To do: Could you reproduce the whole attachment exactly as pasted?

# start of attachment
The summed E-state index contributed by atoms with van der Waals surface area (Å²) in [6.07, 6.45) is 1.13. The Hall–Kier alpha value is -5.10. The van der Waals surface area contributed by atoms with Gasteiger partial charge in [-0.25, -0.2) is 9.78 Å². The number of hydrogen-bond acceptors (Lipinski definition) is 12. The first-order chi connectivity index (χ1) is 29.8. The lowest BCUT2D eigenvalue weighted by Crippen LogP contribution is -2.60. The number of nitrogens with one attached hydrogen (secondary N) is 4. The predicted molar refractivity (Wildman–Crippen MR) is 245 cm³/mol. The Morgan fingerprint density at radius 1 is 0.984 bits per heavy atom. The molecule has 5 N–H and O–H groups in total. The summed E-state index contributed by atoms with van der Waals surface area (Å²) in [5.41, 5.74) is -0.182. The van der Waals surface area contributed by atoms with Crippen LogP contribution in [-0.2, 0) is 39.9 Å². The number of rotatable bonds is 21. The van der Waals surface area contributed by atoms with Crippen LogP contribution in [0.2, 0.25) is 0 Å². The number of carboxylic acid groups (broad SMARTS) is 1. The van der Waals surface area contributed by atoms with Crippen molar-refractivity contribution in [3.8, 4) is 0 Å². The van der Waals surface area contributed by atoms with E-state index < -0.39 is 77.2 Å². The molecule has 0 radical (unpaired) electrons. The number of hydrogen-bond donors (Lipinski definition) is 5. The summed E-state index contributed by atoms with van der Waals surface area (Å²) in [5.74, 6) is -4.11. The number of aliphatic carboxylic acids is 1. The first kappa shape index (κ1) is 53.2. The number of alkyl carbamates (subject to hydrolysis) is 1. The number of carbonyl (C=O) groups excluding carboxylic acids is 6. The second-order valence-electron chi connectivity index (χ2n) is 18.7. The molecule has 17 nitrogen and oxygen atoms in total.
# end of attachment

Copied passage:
The summed E-state index contributed by atoms with van der Waals surface area (Å²) in [6.07, 6.45) is 1.13. The Hall–Kier alpha value is -5.10. The van der Waals surface area contributed by atoms with Gasteiger partial charge in [-0.25, -0.2) is 9.78 Å². The number of hydrogen-bond acceptors (Lipinski definition) is 12. The first-order chi connectivity index (χ1) is 29.8. The lowest BCUT2D eigenvalue weighted by Crippen LogP contribution is -2.60. The number of nitrogens with one attached hydrogen (secondary N) is 4. The predicted molar refractivity (Wildman–Crippen MR) is 245 cm³/mol. The Morgan fingerprint density at radius 1 is 0.984 bits per heavy atom. The molecule has 5 N–H and O–H groups in total. The summed E-state index contributed by atoms with van der Waals surface area (Å²) in [5.41, 5.74) is -0.182. The van der Waals surface area contributed by atoms with Crippen LogP contribution in [-0.2, 0) is 39.9 Å². The number of rotatable bonds is 21. The van der Waals surface area contributed by atoms with Crippen LogP contribution in [0.2, 0.25) is 0 Å². The number of carboxylic acid groups (broad SMARTS) is 1. The van der Waals surface area contributed by atoms with Crippen molar-refractivity contribution in [3.8, 4) is 0 Å². The van der Waals surface area contributed by atoms with E-state index < -0.39 is 77.2 Å². The molecule has 0 radical (unpaired) electrons. The number of hydrogen-bond donors (Lipinski definition) is 5. The summed E-state index contributed by atoms with van der Waals surface area (Å²) in [5.74, 6) is -4.11. The number of aliphatic carboxylic acids is 1. The first kappa shape index (κ1) is 53.2. The number of alkyl carbamates (subject to hydrolysis) is 1. The number of carbonyl (C=O) groups excluding carboxylic acids is 6. The second-order valence-electron chi connectivity index (χ2n) is 18.7. The molecule has 17 nitrogen and oxygen atoms in total.